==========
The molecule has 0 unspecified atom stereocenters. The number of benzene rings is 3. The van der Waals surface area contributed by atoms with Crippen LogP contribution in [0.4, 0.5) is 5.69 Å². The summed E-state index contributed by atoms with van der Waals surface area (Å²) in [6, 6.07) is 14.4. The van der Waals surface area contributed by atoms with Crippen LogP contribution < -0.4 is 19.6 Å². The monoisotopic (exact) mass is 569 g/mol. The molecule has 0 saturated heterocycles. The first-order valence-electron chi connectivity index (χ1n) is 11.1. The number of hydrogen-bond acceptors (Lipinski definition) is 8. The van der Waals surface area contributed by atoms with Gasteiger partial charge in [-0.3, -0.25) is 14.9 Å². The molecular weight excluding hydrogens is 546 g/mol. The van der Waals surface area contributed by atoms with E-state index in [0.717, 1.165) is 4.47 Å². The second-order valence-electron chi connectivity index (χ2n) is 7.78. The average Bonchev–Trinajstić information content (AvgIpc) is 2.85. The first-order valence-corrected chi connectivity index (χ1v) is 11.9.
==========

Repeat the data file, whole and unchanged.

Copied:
The molecule has 0 unspecified atom stereocenters. The number of benzene rings is 3. The van der Waals surface area contributed by atoms with Crippen LogP contribution in [0.4, 0.5) is 5.69 Å². The summed E-state index contributed by atoms with van der Waals surface area (Å²) in [6, 6.07) is 14.4. The van der Waals surface area contributed by atoms with Crippen LogP contribution < -0.4 is 19.6 Å². The monoisotopic (exact) mass is 569 g/mol. The molecule has 0 saturated heterocycles. The first-order valence-electron chi connectivity index (χ1n) is 11.1. The number of hydrogen-bond acceptors (Lipinski definition) is 8. The van der Waals surface area contributed by atoms with Gasteiger partial charge in [-0.3, -0.25) is 14.9 Å². The molecular weight excluding hydrogens is 546 g/mol. The van der Waals surface area contributed by atoms with E-state index in [0.717, 1.165) is 4.47 Å². The second-order valence-electron chi connectivity index (χ2n) is 7.78. The average Bonchev–Trinajstić information content (AvgIpc) is 2.85. The first-order valence-corrected chi connectivity index (χ1v) is 11.9.